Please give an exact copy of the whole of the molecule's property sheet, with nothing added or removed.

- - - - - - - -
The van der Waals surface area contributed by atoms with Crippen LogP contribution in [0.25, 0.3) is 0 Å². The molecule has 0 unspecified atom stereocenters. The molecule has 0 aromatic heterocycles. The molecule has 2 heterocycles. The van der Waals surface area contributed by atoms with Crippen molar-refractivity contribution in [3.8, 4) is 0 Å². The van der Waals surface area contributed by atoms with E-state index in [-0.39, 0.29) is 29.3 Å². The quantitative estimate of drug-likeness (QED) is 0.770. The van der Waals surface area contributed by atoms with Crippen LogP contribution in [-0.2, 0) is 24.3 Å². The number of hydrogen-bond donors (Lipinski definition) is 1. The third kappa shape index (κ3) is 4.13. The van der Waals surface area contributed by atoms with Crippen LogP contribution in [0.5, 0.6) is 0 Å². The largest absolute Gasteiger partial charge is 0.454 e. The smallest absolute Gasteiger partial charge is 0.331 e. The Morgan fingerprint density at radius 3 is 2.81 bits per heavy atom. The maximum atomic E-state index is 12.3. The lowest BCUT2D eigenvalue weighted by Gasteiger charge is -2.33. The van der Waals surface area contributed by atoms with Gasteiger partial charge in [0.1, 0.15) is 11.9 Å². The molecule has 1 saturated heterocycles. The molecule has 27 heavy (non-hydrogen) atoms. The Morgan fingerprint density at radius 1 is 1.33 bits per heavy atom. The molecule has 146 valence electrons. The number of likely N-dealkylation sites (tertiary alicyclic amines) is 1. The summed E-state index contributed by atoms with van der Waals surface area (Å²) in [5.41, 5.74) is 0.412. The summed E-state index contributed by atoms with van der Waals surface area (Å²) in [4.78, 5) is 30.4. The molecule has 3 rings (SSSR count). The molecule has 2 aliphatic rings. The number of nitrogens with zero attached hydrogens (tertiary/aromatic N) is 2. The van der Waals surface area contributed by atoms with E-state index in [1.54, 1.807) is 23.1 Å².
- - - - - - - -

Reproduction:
The van der Waals surface area contributed by atoms with Crippen LogP contribution in [0.25, 0.3) is 0 Å². The molecule has 0 unspecified atom stereocenters. The molecule has 0 aromatic heterocycles. The molecule has 2 heterocycles. The van der Waals surface area contributed by atoms with Crippen molar-refractivity contribution in [3.8, 4) is 0 Å². The van der Waals surface area contributed by atoms with E-state index in [-0.39, 0.29) is 29.3 Å². The quantitative estimate of drug-likeness (QED) is 0.770. The van der Waals surface area contributed by atoms with Crippen LogP contribution in [-0.2, 0) is 24.3 Å². The number of hydrogen-bond donors (Lipinski definition) is 1. The third kappa shape index (κ3) is 4.13. The van der Waals surface area contributed by atoms with Crippen LogP contribution in [0.5, 0.6) is 0 Å². The largest absolute Gasteiger partial charge is 0.454 e. The smallest absolute Gasteiger partial charge is 0.331 e. The Morgan fingerprint density at radius 3 is 2.81 bits per heavy atom. The maximum atomic E-state index is 12.3. The lowest BCUT2D eigenvalue weighted by Gasteiger charge is -2.33. The van der Waals surface area contributed by atoms with Gasteiger partial charge in [0.1, 0.15) is 11.9 Å². The molecule has 1 saturated heterocycles. The molecule has 27 heavy (non-hydrogen) atoms. The Morgan fingerprint density at radius 1 is 1.33 bits per heavy atom. The molecule has 146 valence electrons. The number of likely N-dealkylation sites (tertiary alicyclic amines) is 1. The summed E-state index contributed by atoms with van der Waals surface area (Å²) in [5.41, 5.74) is 0.412. The summed E-state index contributed by atoms with van der Waals surface area (Å²) in [4.78, 5) is 30.4. The molecule has 3 rings (SSSR count). The molecule has 2 aliphatic rings. The number of nitrogens with zero attached hydrogens (tertiary/aromatic N) is 2. The van der Waals surface area contributed by atoms with E-state index in [1.54, 1.807) is 23.1 Å².